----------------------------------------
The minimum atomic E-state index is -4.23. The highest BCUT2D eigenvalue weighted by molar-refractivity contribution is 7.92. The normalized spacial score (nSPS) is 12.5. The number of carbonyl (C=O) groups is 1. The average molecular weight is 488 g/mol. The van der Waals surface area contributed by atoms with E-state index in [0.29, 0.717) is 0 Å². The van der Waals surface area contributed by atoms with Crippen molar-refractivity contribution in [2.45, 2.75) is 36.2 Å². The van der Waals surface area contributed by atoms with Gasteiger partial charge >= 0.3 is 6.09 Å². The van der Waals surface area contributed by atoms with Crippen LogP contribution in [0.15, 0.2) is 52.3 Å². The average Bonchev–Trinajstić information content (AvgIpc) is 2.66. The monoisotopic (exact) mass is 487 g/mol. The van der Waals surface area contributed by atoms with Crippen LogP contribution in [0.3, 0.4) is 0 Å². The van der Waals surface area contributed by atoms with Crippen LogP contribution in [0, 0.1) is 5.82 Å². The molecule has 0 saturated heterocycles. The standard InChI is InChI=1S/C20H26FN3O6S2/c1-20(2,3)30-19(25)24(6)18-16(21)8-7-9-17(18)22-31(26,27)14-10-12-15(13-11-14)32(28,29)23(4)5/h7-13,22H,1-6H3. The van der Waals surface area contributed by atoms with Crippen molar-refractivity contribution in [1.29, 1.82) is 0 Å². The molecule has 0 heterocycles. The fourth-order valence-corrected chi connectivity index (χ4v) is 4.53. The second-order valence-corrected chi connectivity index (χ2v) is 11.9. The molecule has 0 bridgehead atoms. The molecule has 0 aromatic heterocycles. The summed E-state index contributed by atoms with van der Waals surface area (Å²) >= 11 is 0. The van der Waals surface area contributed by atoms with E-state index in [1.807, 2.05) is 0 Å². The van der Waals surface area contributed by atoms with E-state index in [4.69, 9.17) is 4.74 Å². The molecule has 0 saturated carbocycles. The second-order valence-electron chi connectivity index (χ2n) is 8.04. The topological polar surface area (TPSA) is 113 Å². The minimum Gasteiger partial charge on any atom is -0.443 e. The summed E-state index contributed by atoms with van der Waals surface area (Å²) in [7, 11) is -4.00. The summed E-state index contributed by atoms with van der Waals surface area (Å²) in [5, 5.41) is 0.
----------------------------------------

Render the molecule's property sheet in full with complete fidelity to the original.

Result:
The minimum atomic E-state index is -4.23. The highest BCUT2D eigenvalue weighted by molar-refractivity contribution is 7.92. The normalized spacial score (nSPS) is 12.5. The number of carbonyl (C=O) groups is 1. The average molecular weight is 488 g/mol. The van der Waals surface area contributed by atoms with E-state index in [0.29, 0.717) is 0 Å². The van der Waals surface area contributed by atoms with Crippen molar-refractivity contribution in [2.45, 2.75) is 36.2 Å². The van der Waals surface area contributed by atoms with Gasteiger partial charge >= 0.3 is 6.09 Å². The van der Waals surface area contributed by atoms with Crippen LogP contribution in [0.15, 0.2) is 52.3 Å². The average Bonchev–Trinajstić information content (AvgIpc) is 2.66. The monoisotopic (exact) mass is 487 g/mol. The van der Waals surface area contributed by atoms with Crippen LogP contribution in [0.3, 0.4) is 0 Å². The van der Waals surface area contributed by atoms with Crippen LogP contribution in [0, 0.1) is 5.82 Å². The molecule has 0 saturated heterocycles. The standard InChI is InChI=1S/C20H26FN3O6S2/c1-20(2,3)30-19(25)24(6)18-16(21)8-7-9-17(18)22-31(26,27)14-10-12-15(13-11-14)32(28,29)23(4)5/h7-13,22H,1-6H3. The van der Waals surface area contributed by atoms with Crippen molar-refractivity contribution in [1.29, 1.82) is 0 Å². The molecule has 0 heterocycles. The fourth-order valence-corrected chi connectivity index (χ4v) is 4.53. The second-order valence-corrected chi connectivity index (χ2v) is 11.9. The molecule has 0 bridgehead atoms. The molecule has 0 aromatic heterocycles. The summed E-state index contributed by atoms with van der Waals surface area (Å²) >= 11 is 0. The van der Waals surface area contributed by atoms with E-state index in [1.807, 2.05) is 0 Å². The van der Waals surface area contributed by atoms with E-state index in [4.69, 9.17) is 4.74 Å². The molecule has 0 saturated carbocycles. The second-order valence-electron chi connectivity index (χ2n) is 8.04. The topological polar surface area (TPSA) is 113 Å². The minimum Gasteiger partial charge on any atom is -0.443 e. The summed E-state index contributed by atoms with van der Waals surface area (Å²) in [7, 11) is -4.00. The summed E-state index contributed by atoms with van der Waals surface area (Å²) in [5, 5.41) is 0.